I’m looking forward to the 2017 NW Fly Tying & Fly Fishing Expo at the Linn County Expo Center in Albany, OR on March 10 & 11, 2017. It’s only 2 weeks away!
The main attraction for me is the 200 demonstration tyers that rotate every 2 ½ hours on Friday and Saturday. There are 80 tyers tying at individual tables with chairs provided to sit and watch. All of the fly genres are covered including nymphs, dry, steelhead, classic salmon, streamers, and realistic flies. If you are not sure who to watch, the best thing to do is to walk around the tyer tables and find an open seat. A lot can be learned by sitting down and watching a tyer demonstrate different techniques. Tyers will have tips on material selection, tying technique, and sometimes fishing the patterns. They are also able to answer questions during their demonstration. It is one of the best ways to learn and improve tying skills. Continue reading →
Have you ever wondered about the history of fly fishing? It’s an interesting topic to me, which explains why I’ve been reading old fly fishing and fly tying books lately. Why? First, they are a source for my Throw Back Thursday Flies. Secondly, I wonder how previous generations fished and what some of their streamside conversations were.
Winter is a great time to conduct a thorough inventory of your fishing vest or pack and throw away a few items you said you’d do while on the river and forgot…like me. I’ve got a some leaders I tried to save from last year, but it’s time to throw out and replace bad leader.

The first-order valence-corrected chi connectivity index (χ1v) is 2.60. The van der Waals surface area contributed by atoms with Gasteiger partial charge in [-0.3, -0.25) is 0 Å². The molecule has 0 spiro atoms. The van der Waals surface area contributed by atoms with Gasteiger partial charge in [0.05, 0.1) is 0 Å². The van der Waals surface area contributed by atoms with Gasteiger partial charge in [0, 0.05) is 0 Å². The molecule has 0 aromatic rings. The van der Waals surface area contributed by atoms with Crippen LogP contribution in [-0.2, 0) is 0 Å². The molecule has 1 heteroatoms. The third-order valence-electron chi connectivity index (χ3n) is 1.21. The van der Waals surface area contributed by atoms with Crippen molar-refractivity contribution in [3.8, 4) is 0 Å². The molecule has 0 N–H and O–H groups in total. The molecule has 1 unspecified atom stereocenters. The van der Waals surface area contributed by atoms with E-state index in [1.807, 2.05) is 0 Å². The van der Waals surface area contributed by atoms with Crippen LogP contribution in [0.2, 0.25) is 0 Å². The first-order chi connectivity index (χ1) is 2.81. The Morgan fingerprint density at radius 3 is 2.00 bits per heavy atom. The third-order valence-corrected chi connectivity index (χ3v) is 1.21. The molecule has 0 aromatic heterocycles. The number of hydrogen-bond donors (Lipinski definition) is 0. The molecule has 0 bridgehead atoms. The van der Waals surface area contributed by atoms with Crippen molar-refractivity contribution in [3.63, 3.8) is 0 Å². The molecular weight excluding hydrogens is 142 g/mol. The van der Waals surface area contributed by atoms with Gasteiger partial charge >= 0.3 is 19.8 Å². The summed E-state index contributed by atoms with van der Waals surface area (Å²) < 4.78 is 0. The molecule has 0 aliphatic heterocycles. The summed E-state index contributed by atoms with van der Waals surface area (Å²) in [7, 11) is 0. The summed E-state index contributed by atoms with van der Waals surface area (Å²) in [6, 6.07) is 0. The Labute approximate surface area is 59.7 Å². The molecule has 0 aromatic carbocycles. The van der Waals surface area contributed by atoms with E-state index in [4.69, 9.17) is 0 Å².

In addition, I need to check out those tippet spools and see how full they are and the date I purchased them. If they’re over a year old, I’ll throw them out. I don’t want to take a chance hooking a big fish in fast water only to lose it from old, brittle, or UV damaged (from the sun) tippet! You’ll notice on the picture there is a place on the tippet spool for you to add a date. I recommend using it.
Just to be clear, a tapered leader is in the Ziploc bag and tippet in on the spool. Tippet spools hold anywhere from 30 to 100 yards of material stated on the spool. In the picture above, the spool hold 110 yards of 6X leader measured at 3.4 pound breaking strength. I use this “guide” spool which holds 110 yards because I go through a lot of 6X. Most of the other tippet spools I carry are around 30 yards. Continue reading →
This week’s Throw Back Thursday Fly is the Crossfield, a strip-winged Atlantic Salmon fly.
The Crossfield is the second Atlantic Salmon fly I’ve tied from Poul Jorgensen’s book entitled Salmon Flies – Their Character, Style, and Dressing (1978). The first fly I tied from his book is the Blue Charm. Continue reading →